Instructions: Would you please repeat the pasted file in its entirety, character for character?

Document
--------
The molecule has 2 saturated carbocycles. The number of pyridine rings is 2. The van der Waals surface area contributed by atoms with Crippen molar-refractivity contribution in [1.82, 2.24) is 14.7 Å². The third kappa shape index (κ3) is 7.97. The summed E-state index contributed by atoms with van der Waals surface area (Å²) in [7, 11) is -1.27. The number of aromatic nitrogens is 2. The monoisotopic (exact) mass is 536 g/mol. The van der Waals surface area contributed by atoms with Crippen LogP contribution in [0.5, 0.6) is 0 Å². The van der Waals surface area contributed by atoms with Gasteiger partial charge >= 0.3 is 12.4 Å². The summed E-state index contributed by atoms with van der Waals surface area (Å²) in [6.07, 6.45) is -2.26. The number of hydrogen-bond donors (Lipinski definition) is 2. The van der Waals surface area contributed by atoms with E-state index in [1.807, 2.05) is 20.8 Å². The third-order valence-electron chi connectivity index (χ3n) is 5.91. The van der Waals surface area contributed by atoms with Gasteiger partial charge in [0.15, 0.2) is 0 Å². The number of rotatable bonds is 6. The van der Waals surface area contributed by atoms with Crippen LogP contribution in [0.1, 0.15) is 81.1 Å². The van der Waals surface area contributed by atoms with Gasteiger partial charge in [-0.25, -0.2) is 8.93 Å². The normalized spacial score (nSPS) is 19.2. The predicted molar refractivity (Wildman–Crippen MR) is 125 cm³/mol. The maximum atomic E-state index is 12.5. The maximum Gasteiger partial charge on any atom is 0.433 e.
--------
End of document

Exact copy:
The molecule has 2 saturated carbocycles. The number of pyridine rings is 2. The van der Waals surface area contributed by atoms with Crippen molar-refractivity contribution in [1.82, 2.24) is 14.7 Å². The third kappa shape index (κ3) is 7.97. The summed E-state index contributed by atoms with van der Waals surface area (Å²) in [7, 11) is -1.27. The number of aromatic nitrogens is 2. The monoisotopic (exact) mass is 536 g/mol. The van der Waals surface area contributed by atoms with Crippen LogP contribution in [0.5, 0.6) is 0 Å². The van der Waals surface area contributed by atoms with Gasteiger partial charge >= 0.3 is 12.4 Å². The summed E-state index contributed by atoms with van der Waals surface area (Å²) in [6.07, 6.45) is -2.26. The number of hydrogen-bond donors (Lipinski definition) is 2. The van der Waals surface area contributed by atoms with E-state index in [1.807, 2.05) is 20.8 Å². The third-order valence-electron chi connectivity index (χ3n) is 5.91. The van der Waals surface area contributed by atoms with Gasteiger partial charge in [0.15, 0.2) is 0 Å². The number of rotatable bonds is 6. The van der Waals surface area contributed by atoms with Crippen LogP contribution in [0.1, 0.15) is 81.1 Å². The van der Waals surface area contributed by atoms with Gasteiger partial charge in [-0.25, -0.2) is 8.93 Å². The normalized spacial score (nSPS) is 19.2. The predicted molar refractivity (Wildman–Crippen MR) is 125 cm³/mol. The maximum atomic E-state index is 12.5. The maximum Gasteiger partial charge on any atom is 0.433 e.